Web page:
1. A copy of the service member’s active-duty orders, or other official military documentation, which shows the service member is on active duty or called to active duty status. 
  1. A statement or description of the appropriate facts regarding the qualifying exigency: 
  1. An approximate date of when the leave began or when it will begin and an estimate of how long and often any additional leave may occur, 
  1. Contact information of the individual or entity the covered employee is meeting with: 

How is FMLA Qualifying Exigency Leave requested from my employer? 

  1. Notify the covered employer as soon as possible, preferably 30 days in advance. 
  1. The employer has 5 business days to notify whether the employee is eligible for FMLA. 
  1. The employer should provide the covered employee with FMLA rights & responsibilities and may request certification documentation. 
  1. Provide enough information to the employer to certify the need for leave within 15 calendar days. 
  1. The employer will notify the covered employee whether leave has been designated as FMLA within 5 business days.  

It is important to also understand the general leave policy of the employer. There are instances where the employee must comply with both the FMLA regulations and the employer’s leave policy.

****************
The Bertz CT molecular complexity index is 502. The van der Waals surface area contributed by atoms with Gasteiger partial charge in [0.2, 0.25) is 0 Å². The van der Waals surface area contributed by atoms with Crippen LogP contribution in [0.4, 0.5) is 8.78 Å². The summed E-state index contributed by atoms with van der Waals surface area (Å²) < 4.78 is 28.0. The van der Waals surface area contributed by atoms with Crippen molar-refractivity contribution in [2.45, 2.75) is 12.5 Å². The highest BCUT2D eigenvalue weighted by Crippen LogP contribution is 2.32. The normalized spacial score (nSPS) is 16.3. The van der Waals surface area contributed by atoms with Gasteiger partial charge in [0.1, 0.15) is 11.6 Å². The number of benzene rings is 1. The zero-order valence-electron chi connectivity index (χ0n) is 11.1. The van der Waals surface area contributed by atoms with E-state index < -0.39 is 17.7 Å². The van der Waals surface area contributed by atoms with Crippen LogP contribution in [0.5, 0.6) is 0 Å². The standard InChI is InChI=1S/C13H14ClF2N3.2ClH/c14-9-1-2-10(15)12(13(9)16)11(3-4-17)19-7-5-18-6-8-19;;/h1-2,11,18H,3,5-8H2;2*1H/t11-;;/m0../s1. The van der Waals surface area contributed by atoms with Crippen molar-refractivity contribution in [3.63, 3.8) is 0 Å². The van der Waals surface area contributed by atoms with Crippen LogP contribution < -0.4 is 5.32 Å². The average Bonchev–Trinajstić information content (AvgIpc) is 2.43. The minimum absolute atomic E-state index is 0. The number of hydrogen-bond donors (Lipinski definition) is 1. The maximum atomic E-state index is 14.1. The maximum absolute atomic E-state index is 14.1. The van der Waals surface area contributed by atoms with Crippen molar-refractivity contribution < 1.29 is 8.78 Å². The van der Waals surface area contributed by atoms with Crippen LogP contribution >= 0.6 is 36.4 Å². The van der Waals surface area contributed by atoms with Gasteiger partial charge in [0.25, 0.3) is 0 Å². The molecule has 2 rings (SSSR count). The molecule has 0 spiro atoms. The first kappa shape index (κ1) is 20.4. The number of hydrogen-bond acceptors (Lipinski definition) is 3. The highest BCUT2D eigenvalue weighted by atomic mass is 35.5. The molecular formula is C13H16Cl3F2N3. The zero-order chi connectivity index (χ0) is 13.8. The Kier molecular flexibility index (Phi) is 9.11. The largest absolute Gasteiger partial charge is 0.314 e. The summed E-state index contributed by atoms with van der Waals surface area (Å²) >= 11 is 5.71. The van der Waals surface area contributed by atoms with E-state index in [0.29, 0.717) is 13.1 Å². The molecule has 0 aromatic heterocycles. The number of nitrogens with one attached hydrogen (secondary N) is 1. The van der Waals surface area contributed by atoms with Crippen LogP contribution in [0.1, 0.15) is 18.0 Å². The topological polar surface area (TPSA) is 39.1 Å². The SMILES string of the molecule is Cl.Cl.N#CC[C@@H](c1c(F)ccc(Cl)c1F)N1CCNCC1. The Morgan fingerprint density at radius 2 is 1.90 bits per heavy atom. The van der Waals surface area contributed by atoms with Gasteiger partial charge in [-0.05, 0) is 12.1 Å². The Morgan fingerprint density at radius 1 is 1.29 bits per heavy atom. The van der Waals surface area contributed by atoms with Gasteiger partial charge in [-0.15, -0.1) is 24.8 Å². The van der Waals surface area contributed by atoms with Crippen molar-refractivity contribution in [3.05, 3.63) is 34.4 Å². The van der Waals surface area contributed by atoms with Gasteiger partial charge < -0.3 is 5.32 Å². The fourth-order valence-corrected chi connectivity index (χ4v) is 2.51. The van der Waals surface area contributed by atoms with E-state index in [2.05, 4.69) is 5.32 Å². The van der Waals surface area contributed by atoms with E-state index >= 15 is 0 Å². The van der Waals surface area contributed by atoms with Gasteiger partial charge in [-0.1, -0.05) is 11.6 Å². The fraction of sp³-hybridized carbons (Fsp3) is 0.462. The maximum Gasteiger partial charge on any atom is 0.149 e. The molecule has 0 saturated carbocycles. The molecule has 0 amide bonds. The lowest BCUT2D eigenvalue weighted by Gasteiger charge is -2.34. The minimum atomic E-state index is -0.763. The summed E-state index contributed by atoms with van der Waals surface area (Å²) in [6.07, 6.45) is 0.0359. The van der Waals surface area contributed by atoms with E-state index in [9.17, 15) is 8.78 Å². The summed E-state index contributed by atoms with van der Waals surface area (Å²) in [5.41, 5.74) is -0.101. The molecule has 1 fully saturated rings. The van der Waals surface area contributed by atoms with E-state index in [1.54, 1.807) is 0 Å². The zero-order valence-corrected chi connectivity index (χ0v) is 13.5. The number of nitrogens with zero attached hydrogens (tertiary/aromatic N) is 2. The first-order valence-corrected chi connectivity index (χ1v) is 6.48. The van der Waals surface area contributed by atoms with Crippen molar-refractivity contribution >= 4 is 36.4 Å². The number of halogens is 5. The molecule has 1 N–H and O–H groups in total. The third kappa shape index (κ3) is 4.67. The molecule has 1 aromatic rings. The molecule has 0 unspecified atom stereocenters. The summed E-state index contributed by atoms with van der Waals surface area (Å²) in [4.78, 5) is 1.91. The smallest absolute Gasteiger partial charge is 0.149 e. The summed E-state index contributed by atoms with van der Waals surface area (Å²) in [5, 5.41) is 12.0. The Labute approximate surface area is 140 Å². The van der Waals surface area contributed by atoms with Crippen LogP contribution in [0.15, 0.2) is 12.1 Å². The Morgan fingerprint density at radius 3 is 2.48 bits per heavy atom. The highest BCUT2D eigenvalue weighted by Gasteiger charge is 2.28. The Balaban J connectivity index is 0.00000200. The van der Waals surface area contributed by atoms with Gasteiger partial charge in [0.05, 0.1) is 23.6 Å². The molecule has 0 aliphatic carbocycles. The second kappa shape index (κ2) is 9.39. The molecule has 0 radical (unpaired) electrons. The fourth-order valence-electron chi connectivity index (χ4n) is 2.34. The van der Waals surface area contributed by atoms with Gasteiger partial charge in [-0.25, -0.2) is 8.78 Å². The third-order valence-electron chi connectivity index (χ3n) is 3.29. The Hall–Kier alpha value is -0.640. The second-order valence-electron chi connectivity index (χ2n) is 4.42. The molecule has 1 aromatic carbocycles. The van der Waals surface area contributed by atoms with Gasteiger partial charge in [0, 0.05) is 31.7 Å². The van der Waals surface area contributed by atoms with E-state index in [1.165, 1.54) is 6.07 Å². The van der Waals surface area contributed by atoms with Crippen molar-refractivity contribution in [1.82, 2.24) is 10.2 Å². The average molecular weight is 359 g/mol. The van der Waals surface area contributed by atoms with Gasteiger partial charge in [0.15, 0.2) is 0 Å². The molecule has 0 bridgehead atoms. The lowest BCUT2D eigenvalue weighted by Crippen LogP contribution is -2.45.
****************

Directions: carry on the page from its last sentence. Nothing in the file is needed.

Will I continue to get paid under Qualifying Exigency Leave?  

FMLA leave is unpaid. However, employees may use any accumulated sick time, vacation time, or personal time saved up so that the employee may continue to get paid. It may be possible that an employee does not want to use any of their accumulated paid time-off hours/days, but their employer may require them to use it during FMLA leave. 

Will I lose my employer health insurance while I am on Qualifying Exigency Leave? 

While on FMLA leave, the employer must continue the health insurance of the employee as if they had never left. Employees may be required to continue to make any normal employee contributions while on Military Caregiver Leave. 

What happens when I return from Qualifying Exigency Leave? 

FMLA requires that when an employee returns from leave, they are to receive the same job they left, or one that is closely similar. If a new position is assigned, the new position needs to: 

Employees who do not return before their FMLA leave expires, the employer is no longer required to restore the employee’s position. 

How do I file a complaint?  

FMLA is administered and enforced by the U.S. Department of Labor’s Wage and Hour Division (WHD). 

Immediately contact the WHD if an employer violated FMLA rights.  

Employees may call the WHD at 1-866-487-9243 or visit their complaint page. 

The information below is useful for filing a complaint: